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Throat Cancer Treatment and Radiation 

Throat cancer is usually caused when cancer cells develop and grow within tissues lining the throat. This can be a very serious form of cancer and a number of important treatment options have been developed to try to address this disease and cure it if at all possible. We will discuss a type of treatment called throat cancer radiation which uses radiation to kill cancer cells. The expected benefits of this kind of treatment as well as common side effects will also be discussed. 

 

Throat cancer radiation may be an effective alternative to surgical procedures which are designed to remove all traces of cancer from the throat.  However this type of procedure can be very invasive and entail the removal of some critical parts of the throat such as the vocal cords.  This can certainly affect things like speech. 

 

Radiation therapy may provide a way to attack the cancer cells directly without the need for surgical removal.  In the case of external radiation therapy, strong beams of radioactive energy may be directed at the source of the cancer.  Modern techniques are designed to help direct the radioactive beam only where necessary and minimize the exposure to healthy tissue. 

 

If the cancer is diagnosed in the early stages, throat cancer radiation may be the only treatment necessary to provide the patient with a complete recovery.  It can often completely eliminate the cancerous tissue and kill any remaining cells in the area.  And it can do so with minimal impact to other healthy cells.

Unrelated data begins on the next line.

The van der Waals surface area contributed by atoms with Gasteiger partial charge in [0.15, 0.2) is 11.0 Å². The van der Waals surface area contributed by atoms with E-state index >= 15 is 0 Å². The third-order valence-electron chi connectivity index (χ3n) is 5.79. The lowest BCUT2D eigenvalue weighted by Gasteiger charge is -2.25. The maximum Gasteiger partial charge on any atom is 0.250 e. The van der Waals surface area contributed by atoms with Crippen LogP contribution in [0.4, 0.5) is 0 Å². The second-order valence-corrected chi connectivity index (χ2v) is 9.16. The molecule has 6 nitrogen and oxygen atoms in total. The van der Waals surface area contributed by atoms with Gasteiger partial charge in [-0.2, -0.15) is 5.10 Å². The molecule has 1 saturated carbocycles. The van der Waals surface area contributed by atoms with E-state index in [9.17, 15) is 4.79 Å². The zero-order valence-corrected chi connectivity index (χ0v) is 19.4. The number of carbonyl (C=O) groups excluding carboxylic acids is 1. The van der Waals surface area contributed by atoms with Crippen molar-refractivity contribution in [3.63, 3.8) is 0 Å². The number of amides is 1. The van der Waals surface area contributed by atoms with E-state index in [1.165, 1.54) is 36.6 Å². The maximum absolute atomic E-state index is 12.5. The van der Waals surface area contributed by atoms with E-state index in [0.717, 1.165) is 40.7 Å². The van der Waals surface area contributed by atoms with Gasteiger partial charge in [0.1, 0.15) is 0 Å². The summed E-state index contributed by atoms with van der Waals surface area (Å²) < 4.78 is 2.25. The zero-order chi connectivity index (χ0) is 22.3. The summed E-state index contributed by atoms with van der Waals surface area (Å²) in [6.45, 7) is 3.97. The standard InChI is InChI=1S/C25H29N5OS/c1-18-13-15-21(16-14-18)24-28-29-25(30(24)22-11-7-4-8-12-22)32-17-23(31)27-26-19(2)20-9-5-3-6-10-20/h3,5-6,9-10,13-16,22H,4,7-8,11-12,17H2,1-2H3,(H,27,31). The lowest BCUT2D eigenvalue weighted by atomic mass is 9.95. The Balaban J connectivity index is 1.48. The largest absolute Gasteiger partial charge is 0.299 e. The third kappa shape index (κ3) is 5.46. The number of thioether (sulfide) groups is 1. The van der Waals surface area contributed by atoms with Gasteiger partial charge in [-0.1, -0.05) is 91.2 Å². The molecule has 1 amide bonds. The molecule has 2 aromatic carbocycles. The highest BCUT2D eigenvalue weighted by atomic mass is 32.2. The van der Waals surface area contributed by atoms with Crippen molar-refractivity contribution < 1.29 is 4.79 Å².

Throat cancer radiation may entail the use of external radiation therapy.  In this case a sophisticated machine is used to direct a precise beam of radioactive energy where needed.  It may rely of special types of beams to maximize the damage to the cancer cells and minimize the impact to healthy cells. 

 

Another type of radiation therapy may involve the placement of radioactive pellets directly into the affected areas for a given period of time.  In this way, they can receive appropriate dosages of radiation while still limiting the impact to nearby healthy tissue. 

 

For external radiation therapy, some side effects should be expected.  Usually the skin can appear to be inflamed or irritated.  Application of a moisturizing crème and avoidance of sunlight to these areas can improve this problem. 

 

The use of this treatment may rob the body of some nutrients.  It may therefore cause patients to experience severe fatigue and sluggishness.  This condition tends to be temporary and goes away following treatment. 

 

A typical course of treatment may last five to seven days.  The goal is to provide repeated exposures of radiation to the affected area.  It may use smaller dosages of radiation over a longer period of time.  This can still be very effective in killing cancer cells but it can still give the body time to heal itself and gain strength. 

 

Most courses of treatment involving radiation are done over several visits like this.  But as indicated earlier, this type of treatment may have some attractive advantages over surgical techniques to help save functions like talking, swallowing, etc. and still fight the cancer effectively.